Wednesday, April 18, 2012

Mom's Split Pea Soup with Ham

Growing up, ham usually formed the centerpiece of our Easter brunch or dinner.  A few days later this meant we would be treated to a wonderful split pea soup loaded with smokey and salty bits of ham.  My mom's secret?  The ham bone.  Into the pot it would go with peas, seasonings, and a few extra veggies.  The soup is ridiculously simple.  I suspect I don't make it often only for lack of a ham bone.  Tossing in a handful of cooked meat at the end just isn't the same as letting that hock simmer in the broth for hours on end.

Adapted from childhood memories, with some help from Mom and the BHG cookbook.

serves 6-8

The Ingredients:
1 meaty ham bone, about 1 to 1 1/2 lbs
2 cups split peas
1 onion, finely diced
1 potato, finely diced
1 celery stalk, finely diced
2-3 carrots, chopped
2 cloves of garlic, minced
1-2 Tbsp fresh thyme
1 bay leaf
1/4 tsp marjoram
4 cups chicken stock
2 cups water
salt and pepper to taste

The Process:
Place the ham bone in a 4-qt slow cooker.  Add peas, diced vegetables and seasonings.  Pour chicken stock and water over the top.  Cover and cook on the low heat setting for 8 to 10 hours or on high for 4 to 6 hours.  Remove the ham bone.  As soon as it is cool enough to handle, remove any meat from the bone and coarsely chop or shred.  Return the meat to the slow cooker.  Remove the bay leaf and season with salt and pepper to taste.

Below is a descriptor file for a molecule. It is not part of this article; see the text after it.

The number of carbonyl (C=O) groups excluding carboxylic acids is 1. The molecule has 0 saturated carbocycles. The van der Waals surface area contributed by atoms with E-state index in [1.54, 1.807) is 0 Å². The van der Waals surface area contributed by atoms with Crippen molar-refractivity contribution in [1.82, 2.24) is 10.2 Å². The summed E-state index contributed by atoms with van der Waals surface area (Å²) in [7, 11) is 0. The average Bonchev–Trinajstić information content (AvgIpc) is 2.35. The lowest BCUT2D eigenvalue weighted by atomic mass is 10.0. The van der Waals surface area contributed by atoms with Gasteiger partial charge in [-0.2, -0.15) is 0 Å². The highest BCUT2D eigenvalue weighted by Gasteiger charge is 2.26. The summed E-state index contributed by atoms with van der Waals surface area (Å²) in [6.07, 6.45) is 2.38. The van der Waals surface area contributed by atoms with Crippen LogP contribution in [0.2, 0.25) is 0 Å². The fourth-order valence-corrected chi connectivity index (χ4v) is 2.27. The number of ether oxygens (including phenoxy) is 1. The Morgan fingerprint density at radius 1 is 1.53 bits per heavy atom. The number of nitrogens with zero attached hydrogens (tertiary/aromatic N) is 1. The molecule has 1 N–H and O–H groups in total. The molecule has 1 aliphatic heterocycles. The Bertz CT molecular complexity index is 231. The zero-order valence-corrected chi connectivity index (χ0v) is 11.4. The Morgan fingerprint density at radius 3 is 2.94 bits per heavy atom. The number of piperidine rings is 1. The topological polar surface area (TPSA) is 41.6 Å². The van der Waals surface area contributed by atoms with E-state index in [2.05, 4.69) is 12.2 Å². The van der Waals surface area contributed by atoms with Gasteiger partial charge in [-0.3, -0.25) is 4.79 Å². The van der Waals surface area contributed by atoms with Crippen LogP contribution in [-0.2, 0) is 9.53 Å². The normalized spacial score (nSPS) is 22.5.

The Review:
Isn't it amazing, how one big bowl of soup can whisk you back to everything that was good ans wonderful about childhood?  I love this soup.  I love how simple it is.  I love the sweet bits of carrots, the tender bits of potato, the salty bits of ham and the savory bursts of thyme.  I love the soup even better the next day when it has thickened the the consistency of book paste.  But I am a bit odd like that.  And I am a bit of a bibliophile.  Though I never ate paste as a child...that I can recall.  It brings to mind one of my favorite childhood books...Cloudy with a Chance a Meatballs (don't ask me about the film, I was too horrified to even bother seeing it...)  The image of pea soup fog stuck with me all of these years.

Sorry...tangent.  But most dishes like this seem better the next day.  And nothing is quite the same as generous shreds of ham off of a meaty hock that has been simmering with tender peas for the entire day.

I'm sad it's been devoured already.  I kind of want to buy a ham hock just to have more soup...

1 comment:

  1. Mmm. I made some too. Thicker than water. :)

    I never ate the paste but I loved the minty smell.